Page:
Fame (and Infamy) Represented in the MACO Die Shells

By Jesse Kraft

Since repatriating the die shells of the Medallic Art Co. (MACO), organizing and cataloguing these pieces has become a curatorial priority. During this process, lots of interesting pieces come along (as well as some not-so-interesting pieces).

Figure 1. Copper die shell of the Abraham Lincoln plaque by Victor D. Brenner. The yellow electrical tape at the top is wrapped around the cathode, necessary for the galvanic process.

The die shell of fame is the 1907 Abraham Lincoln plaque by Victor D. Brenner (Fig. 1). This is, of course, the inspiration for the Lincoln cent—one of the most famous coins ever struck. This exact piece is not the original, but a later copy. Still, it is a breathtaking piece that more than likely relates to the 2009 centennial medal for the Lincoln cent, produced by MACO and commissioned by Dick Johnson and Mark Schlepphorst.

An interesting aside to this piece is the copyright. While copyrighted by Brenner in 1907, the plaque (even the original) has a misspelling: COPYRIGHT 1907 BY Y.D. BRENNER, instead of V.D. BRENNER. Despite this, Brenner maintained the copyright through his death in 1924, when it was transferred to his brother, Samuel Brenner. In 1929 and 1931, Samuel sold MACO several of Brenner’s works and designs, including the Brenner plaque. At the time, it became a MACO stock design, allowing it to be used for the 2009 centennial medal, the 1971 Brenner birth centennial, as well as others. In 2018, along with the acquisition of the physical medals, dies, and die shells, the ANS also acquired the intellectual property of MACO, such as the copyrights—including any remaining claims to the Lincoln plaque by Victor D. Brenner.

Figure 2. Copper die shell combined with a zinc-coated epoxy backing, likely dating to the 2009 Lincoln Cent centennial plaque struck by MACO, issued by Dick Johnson and Mark Schlepphorst.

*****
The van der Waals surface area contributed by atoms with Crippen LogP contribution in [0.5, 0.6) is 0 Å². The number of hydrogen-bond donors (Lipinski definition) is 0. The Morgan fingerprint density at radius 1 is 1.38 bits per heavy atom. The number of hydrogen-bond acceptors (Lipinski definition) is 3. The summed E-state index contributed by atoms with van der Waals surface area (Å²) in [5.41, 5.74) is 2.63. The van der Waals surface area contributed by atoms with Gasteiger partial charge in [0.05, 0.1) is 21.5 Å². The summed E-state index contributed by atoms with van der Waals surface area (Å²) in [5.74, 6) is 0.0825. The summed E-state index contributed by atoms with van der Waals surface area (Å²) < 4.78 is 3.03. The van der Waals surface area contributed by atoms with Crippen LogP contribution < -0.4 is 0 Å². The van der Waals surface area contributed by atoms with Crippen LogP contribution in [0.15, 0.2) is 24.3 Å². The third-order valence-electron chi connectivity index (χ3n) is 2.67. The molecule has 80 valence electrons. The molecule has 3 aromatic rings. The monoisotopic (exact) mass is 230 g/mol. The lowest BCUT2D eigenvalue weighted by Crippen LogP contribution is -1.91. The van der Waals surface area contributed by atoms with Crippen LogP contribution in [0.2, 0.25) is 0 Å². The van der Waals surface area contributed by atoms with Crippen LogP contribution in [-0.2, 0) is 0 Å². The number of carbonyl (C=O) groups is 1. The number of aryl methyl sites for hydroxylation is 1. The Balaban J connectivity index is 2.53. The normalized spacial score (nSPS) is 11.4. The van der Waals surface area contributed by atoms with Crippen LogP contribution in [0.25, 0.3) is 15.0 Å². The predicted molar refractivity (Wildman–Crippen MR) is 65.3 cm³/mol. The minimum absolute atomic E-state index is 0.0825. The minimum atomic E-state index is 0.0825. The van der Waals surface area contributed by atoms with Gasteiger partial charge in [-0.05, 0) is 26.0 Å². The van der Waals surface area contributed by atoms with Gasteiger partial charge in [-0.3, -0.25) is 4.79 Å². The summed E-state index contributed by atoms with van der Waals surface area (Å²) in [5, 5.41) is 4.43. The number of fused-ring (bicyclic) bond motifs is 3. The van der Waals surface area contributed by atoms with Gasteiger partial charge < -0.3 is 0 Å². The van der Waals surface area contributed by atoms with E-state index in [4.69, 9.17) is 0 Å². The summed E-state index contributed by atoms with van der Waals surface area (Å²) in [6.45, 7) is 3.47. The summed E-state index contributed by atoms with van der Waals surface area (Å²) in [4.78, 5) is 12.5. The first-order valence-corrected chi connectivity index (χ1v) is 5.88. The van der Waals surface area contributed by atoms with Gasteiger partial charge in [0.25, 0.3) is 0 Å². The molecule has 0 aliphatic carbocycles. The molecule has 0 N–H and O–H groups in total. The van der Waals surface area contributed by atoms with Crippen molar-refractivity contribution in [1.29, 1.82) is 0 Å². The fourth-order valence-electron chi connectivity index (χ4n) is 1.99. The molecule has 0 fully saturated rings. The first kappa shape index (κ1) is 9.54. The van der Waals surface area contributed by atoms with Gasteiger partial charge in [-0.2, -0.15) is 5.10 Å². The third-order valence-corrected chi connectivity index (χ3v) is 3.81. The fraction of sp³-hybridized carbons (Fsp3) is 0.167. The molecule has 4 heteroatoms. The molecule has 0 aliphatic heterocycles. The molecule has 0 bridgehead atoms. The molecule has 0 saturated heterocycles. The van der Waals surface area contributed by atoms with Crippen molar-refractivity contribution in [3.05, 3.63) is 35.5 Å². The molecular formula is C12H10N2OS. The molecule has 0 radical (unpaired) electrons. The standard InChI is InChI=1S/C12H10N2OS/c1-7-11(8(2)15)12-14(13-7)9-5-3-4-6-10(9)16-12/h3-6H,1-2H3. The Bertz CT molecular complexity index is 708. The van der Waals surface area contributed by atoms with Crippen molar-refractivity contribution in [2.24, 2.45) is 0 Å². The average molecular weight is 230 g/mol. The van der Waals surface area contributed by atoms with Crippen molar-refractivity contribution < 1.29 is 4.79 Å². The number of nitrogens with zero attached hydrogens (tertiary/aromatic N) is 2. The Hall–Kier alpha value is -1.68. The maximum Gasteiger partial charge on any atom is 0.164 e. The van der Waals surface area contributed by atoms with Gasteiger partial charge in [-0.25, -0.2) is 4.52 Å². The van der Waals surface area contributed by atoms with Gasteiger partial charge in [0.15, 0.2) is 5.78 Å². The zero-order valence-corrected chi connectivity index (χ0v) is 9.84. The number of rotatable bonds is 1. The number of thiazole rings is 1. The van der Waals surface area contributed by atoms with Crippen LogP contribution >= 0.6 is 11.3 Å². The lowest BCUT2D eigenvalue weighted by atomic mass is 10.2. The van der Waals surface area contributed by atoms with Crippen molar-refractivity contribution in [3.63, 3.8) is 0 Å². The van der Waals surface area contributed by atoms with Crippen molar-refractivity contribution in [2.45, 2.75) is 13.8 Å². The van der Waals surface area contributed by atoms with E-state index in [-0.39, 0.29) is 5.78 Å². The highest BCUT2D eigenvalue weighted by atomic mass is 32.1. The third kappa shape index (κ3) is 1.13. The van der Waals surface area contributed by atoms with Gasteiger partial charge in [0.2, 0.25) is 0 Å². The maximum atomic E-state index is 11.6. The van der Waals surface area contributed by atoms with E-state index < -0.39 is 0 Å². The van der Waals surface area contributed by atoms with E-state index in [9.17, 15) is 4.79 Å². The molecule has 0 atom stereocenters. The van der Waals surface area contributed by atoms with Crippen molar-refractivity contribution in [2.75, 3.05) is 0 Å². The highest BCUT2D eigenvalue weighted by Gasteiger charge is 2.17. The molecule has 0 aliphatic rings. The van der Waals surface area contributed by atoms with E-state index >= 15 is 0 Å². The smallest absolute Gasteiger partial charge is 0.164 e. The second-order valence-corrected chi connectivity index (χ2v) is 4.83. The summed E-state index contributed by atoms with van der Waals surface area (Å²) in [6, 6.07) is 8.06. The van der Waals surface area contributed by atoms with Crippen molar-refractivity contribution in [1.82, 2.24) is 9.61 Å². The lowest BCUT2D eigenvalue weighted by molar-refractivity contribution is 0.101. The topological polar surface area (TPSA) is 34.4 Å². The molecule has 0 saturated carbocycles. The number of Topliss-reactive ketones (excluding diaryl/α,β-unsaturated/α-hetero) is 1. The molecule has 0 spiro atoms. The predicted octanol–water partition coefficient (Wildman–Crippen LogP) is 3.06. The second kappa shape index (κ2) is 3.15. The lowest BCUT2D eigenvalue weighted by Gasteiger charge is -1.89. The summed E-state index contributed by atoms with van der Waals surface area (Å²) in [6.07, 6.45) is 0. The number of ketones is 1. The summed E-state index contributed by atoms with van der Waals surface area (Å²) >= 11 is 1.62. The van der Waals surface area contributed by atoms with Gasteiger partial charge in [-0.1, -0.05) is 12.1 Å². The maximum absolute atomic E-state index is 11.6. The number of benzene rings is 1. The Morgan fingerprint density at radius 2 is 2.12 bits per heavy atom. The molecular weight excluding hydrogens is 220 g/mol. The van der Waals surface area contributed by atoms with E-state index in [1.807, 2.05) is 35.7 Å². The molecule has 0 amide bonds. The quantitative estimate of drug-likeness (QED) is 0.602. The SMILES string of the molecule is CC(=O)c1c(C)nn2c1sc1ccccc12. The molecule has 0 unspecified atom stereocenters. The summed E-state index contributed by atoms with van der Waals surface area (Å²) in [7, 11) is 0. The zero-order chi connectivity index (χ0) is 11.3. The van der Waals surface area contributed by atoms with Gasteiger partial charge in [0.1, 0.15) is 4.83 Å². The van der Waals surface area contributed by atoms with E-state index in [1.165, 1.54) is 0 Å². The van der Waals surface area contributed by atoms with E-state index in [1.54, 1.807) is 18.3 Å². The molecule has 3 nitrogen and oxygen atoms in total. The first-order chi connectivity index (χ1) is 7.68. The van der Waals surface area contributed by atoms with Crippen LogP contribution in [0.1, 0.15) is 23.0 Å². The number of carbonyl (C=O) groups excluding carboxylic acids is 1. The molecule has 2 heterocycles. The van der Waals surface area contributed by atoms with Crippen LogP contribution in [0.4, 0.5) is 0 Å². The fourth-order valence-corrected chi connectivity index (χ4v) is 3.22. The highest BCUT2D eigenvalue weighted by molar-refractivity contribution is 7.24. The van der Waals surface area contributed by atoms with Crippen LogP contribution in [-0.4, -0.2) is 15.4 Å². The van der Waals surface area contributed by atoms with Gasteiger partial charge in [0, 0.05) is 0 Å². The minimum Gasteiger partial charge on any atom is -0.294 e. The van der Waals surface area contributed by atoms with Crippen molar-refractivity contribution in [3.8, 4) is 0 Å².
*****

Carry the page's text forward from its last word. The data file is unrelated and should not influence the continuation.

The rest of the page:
So far discovered, the collection includes two die shells for the Lincoln plaque by Brenner (though I know that others exist from when going through the images prior to my trip to Nevada). The first is a positive copper die shell, while the second is a combination of copper and zinc-plated epoxy (Fig. 2).

Figure 3. Copper die shell positive for the Distinguished Service Award, given by the Texas Mid-Continent Oil & Gas Association to Kenneth L. Lay in 1995.

The die shell of infamy is for the Distinguished Service Award given to Kenneth Lay by the Texas Mid-Continent Oil & Gas Association in 1995 (Fig. 3).

Figure 4. The 2004 mugshot of Kenneth L. Lay.

Kenneth L. Lay (Fig. 4) began his career as an economist, working for Humble Oil from 1965 to 1968 while earning a Ph.D. from the University of Houston (1970). After a brief stint in the United States Navy and Department of Interior, he joined Florida Gas Transmission as an executive. Throughout the ‘80s, he jumped around the oil world; as president of Continental Resources, a petroleum exploration company out of Oklahoma City from 1981 to 1982; President, COO, and Director of Transco Energy Company (owner of the Transcontinental Pipeline) through 1984; and finally, as the CEO of the Houston Natural Gas Company. In 1985, InterNorth bought Houston Natural Gas and changed the name to Enron. His position gave him powerful friends, such as George H.W. Bush, George W. Bush, Gerald Ford, Bill Clinton, Dick Cheney, James A. Baker III, and many others.

Figure 5. A second copper die shell positive for the Distinguished Service Award.

When Lay won the Distinguished Service Award 1995, “in recognition of his distinguished service and able leadership in the development of the Texas oil industry,” he was at the top of his game. In addition to him sweeping the oil industry, he was amidst negotiations to replace Robert E. Allen as CEO of AT&T. The MACO die shell collection contains two copper positives—one with trimmed edges and one without (Fig. 5)—as well as an epoxy negative (Fig. 6).

Figure 6. An epoxy die shell for the Distinguished Service Award, given to Kenneth L. Lay.

His “able leadership,” however, turned out to be a fallacy. In 2001, Enron famously went bankrupt—at the time, the largest bankruptcy in U.S. history. 20,000 employees lost their jobs, billions of investor dollars were lost. On July 7, 2004, Lay was indicted by a grand jury on 11 counts of securities fraud wire fraud, and making false and misleading statements. Lay blamed a conspiracy instigated by short-sellers, rogue executives, and the media. In May 2006, he was found guilty of 10 of the 11 counts. Sentencing, however, never came. In July of that year, while awaiting his sentence, Lay died of a heart attack at his vacation in Snowmass, Colorado.

Today, Lay leaves behind a legacy of shame, mismanagement, and dishonesty. Between 1998 and 2001, he ranked among the highest-paid CEOs in the nation, and “earned” more than $220 in cash and stock from Enron. In 2009, portfolio.com ranked him as the third-worst American CEO of all time, behind Angelo Mozilo and Dick Fuld.